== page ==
Group: Netaji Subhas University of Technology

Written and directed collectively


Thiru Nangai

Group: Hansraj College

Director: Deepanshu Baghel, Nipun Khatri

Dramatist: Chakresh Kumar

Source: Mahendra Bhishma


Atelier’s Campus Theatre festival notches up its 12th season, and visited Kolkata again last weekend with its curation of the best of Delhi’s college productions. How we wish that someone in our city copied Atelier’s praiseworthy concept so as to showcase student theatre here, normally restricted to the inter-college festival circuit, for the general public. With exposure to wider viewership, students get a chance to test their work in front of regular audiences and consequently improve their standards. The local hosts could involve active dramatic societies as well to encourage peer presence and interaction with ACT. How we also wish that kindly sponsors help ACT to give the movement regional participation!


Both the teams that came here, playing in Hindi, spotlighted disadvantaged communities, proof of a much higher commitment than average collegiate theatre. The Netaji Subhas University of Technology staged Muktibodh, about Doms in the ghats of Varanasi, for which the writer-director collective of Akshat Girdhar, Harsh Vardhan and Mudit Khandelwal went to Varanasi themselves to observe the conditions. This research had a definite impact on the quality of performance – the parents (Ishan Bhardwaj and Sanchi Bhalla), the son (Dwal Rajora) and the policeman (Ankit Dabas) all attaining superior levels of acting and command of the dialect. The authors foregrounded the father’s belief in the service Doms provide by giving mukti to all regardless of caste, juxtaposed with the mother and teenage son’s aspiration for the latter’s social upliftment through education. The directors (including a fourth member, Chayan Bhatia) even got a credible pyre going with simple bamboo sticks and red lighting.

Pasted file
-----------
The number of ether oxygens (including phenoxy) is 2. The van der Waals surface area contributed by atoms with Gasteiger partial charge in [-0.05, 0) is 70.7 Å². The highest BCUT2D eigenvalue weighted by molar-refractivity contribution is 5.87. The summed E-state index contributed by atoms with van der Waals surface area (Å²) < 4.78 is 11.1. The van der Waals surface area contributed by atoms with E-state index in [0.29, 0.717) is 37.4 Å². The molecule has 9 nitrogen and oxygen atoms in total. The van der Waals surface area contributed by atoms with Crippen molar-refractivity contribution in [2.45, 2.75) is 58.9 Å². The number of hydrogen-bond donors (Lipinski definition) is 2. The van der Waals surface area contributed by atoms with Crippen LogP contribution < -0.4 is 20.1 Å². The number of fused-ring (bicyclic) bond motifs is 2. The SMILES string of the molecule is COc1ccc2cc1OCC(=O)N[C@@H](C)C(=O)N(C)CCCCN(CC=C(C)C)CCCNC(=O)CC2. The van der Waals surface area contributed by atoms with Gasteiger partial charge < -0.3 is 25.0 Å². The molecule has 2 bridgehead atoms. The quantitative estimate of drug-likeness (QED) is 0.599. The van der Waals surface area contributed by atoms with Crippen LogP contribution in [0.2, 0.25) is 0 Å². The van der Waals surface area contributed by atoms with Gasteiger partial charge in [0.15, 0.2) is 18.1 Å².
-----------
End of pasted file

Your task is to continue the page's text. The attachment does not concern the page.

Hansraj College presented Chakresh Kumar’s Thiru Nangai, itself dramatized from Mahendra Bhishma’s novel about the third gender, Kinnar Katha. Nipun Khatri’s 45-minute compression of Chakresh’s already condensed 70-minute script focused more on two Hijra groups in conflict than the fate of the baby delivered into their hands, Khatri’s forcibly reductive approach to the twin plot making it lose both depth and development. The production seemed like a chop-chop film scenario without the subtle segues found in cine editing. Deepanshu Baghel and Khatri directed the cast (who commendably embraced women) in creating the transgender impersonations competently, but a few of the men fussed too much over their saris, sometimes ending up by draping them worse than they started off with.


(From The Times of India, 20 March 2020)

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